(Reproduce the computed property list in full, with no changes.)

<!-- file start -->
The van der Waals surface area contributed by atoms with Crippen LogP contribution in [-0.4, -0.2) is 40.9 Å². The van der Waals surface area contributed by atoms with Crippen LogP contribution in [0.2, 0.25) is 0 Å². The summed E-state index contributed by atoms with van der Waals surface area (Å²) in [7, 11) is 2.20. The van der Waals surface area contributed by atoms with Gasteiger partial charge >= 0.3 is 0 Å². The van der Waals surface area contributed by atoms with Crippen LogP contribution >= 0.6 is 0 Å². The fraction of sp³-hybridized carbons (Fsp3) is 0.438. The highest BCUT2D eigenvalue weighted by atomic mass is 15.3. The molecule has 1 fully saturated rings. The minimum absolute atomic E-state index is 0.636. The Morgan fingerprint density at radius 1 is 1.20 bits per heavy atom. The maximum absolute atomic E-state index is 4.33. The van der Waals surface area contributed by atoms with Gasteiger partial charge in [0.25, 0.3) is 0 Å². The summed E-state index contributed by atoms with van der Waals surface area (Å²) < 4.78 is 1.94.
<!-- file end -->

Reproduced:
The van der Waals surface area contributed by atoms with Crippen LogP contribution in [-0.4, -0.2) is 40.9 Å². The van der Waals surface area contributed by atoms with Crippen LogP contribution in [0.2, 0.25) is 0 Å². The summed E-state index contributed by atoms with van der Waals surface area (Å²) in [7, 11) is 2.20. The van der Waals surface area contributed by atoms with Gasteiger partial charge >= 0.3 is 0 Å². The van der Waals surface area contributed by atoms with Crippen LogP contribution >= 0.6 is 0 Å². The fraction of sp³-hybridized carbons (Fsp3) is 0.438. The highest BCUT2D eigenvalue weighted by atomic mass is 15.3. The molecule has 1 fully saturated rings. The minimum absolute atomic E-state index is 0.636. The Morgan fingerprint density at radius 1 is 1.20 bits per heavy atom. The maximum absolute atomic E-state index is 4.33. The van der Waals surface area contributed by atoms with Gasteiger partial charge in [0.25, 0.3) is 0 Å². The summed E-state index contributed by atoms with van der Waals surface area (Å²) < 4.78 is 1.94.